Saturday, May 12, 2012

Academic Websites Ain't Got It--The A/B test

The most dismaying article I have read in recent months is The A/B Test:  Inside the Technology that is Changing Business  in Wired.  So here is the basic idea.  Brian Christian describes a process of changing updating websites that relies of data rather than what the designers or authors think is "right," "beautiful," or "useful."  Here is the basic idea.  Rather than make design and layout decisions based on hunches or design principles, the point is the make the decisions based on how users actually use the website.  I know, I know, .. use data to actual make decisions... seems elementary, right. 

My experience in developing websites in academic settings is that most people don't even know that you can collect analytic data on websites and most academic staff wouldn't know what to do with analytic data.  The typical academic website rarely even goes through any basic user testing to see how it works.  Yikes. 

The A/B test is simple.  There are numerous ways to design websites and multiple of ways of organizing information.  The A/B Test idea is the try things out and see what works.  Compare design A with design B and see what users like by randomly presenting some users with one version and other views with other versions.  Over time this approach this approach will refine the design of the website and provide a means to develop a design that fits the user rather than the designers.

Here are the basic principles that Christian outlines:

1.  Choose Everything  instead of having to make choices.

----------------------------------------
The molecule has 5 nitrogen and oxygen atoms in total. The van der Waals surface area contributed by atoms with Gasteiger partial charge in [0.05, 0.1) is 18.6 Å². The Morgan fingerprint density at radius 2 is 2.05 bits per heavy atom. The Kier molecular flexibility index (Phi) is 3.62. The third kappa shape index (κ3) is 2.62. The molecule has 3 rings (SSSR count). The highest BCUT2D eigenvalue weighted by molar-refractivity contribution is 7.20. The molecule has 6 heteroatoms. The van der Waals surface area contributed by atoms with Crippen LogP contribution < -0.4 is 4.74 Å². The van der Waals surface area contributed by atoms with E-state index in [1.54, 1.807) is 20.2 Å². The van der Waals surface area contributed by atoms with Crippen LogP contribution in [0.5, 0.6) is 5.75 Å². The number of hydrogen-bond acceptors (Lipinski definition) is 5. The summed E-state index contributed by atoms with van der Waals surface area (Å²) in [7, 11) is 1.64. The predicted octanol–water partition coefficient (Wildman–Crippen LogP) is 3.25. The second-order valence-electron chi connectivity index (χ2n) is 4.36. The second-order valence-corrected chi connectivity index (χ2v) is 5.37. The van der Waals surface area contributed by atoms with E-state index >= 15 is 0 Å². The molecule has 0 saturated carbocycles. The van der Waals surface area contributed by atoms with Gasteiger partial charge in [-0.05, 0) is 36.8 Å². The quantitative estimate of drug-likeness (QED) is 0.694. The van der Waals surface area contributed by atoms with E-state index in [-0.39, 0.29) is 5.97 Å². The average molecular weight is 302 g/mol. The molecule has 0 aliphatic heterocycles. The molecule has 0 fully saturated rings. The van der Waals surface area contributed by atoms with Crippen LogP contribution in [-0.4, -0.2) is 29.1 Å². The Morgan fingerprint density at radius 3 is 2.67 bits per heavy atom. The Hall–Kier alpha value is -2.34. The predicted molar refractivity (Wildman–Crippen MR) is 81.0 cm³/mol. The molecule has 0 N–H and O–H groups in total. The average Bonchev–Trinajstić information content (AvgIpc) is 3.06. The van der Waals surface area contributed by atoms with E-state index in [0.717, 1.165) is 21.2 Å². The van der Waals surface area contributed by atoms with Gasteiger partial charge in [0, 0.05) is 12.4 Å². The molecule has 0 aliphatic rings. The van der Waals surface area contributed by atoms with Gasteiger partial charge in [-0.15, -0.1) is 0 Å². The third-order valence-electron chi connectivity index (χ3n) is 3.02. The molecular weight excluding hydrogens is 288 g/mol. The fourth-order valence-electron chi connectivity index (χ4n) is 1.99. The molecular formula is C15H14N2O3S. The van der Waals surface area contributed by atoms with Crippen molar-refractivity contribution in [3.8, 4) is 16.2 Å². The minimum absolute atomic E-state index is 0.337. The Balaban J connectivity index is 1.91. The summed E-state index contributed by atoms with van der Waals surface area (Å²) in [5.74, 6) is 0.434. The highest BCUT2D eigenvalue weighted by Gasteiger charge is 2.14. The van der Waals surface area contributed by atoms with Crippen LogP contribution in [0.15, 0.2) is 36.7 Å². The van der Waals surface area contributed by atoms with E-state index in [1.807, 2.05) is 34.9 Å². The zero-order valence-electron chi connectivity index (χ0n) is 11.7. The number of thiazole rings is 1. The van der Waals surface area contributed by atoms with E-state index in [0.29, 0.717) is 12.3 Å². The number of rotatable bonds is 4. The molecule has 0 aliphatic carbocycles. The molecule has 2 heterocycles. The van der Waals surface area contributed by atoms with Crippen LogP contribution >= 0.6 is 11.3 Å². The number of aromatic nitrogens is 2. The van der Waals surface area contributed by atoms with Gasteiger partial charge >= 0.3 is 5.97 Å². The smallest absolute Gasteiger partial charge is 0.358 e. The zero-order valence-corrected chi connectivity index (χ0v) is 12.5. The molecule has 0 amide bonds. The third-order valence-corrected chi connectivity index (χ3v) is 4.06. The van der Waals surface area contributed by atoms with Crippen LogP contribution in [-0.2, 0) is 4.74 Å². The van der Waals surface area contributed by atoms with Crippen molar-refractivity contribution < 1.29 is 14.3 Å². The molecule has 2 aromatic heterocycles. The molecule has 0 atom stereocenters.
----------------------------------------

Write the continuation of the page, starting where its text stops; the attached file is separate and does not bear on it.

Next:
2. Data makes the call rather than the person at the top makes the call.
3.  The risk is making only tiny improvements rather than the risk is making a huge mistake.
4.  Data can make the very idea of lessons obsolete rather than experience teaches us lessons.

Monday, May 07, 2012

Scholarship and Klout

My colleagues won't appreciate this comment, but I can't help but think that Klout will matter in the future in scholarship.  In some sense it all ready does, but we measure Klout by way of citations in referred journals.  I can't imagine this will be sufficient going forward.  At present my citations on Google Scholar exceed my Wekcitations is the major scientific databases.  What does this mean?  Am I more citable online than in print?  Is this more important?  My citations in Google Scholar does not include my Facebook views, my blog posts discussions, my tweets (there are none incidentally).

In the recent issue of Wired, there is the suggestion that my Klout score my help me get better dinner reservations (have they ever lived outside a major metropolitan city,  think not?).  Although I can't imagine my Klout score earning me coupons and free refrigerators, I can't help but think that scientific scholarship will ultimately develop some version of the Klout-type scores for scientific publications that will capture the wider use and reference to scientific studies beyond the current level of citation indices. 

Martin Weller who writes about digital scholarship makes a similar argument in a recent issue of The Chronicle for Higher Education.  Weller has written a thoughtful book about the course of academic scholarship in The Digital Scholar.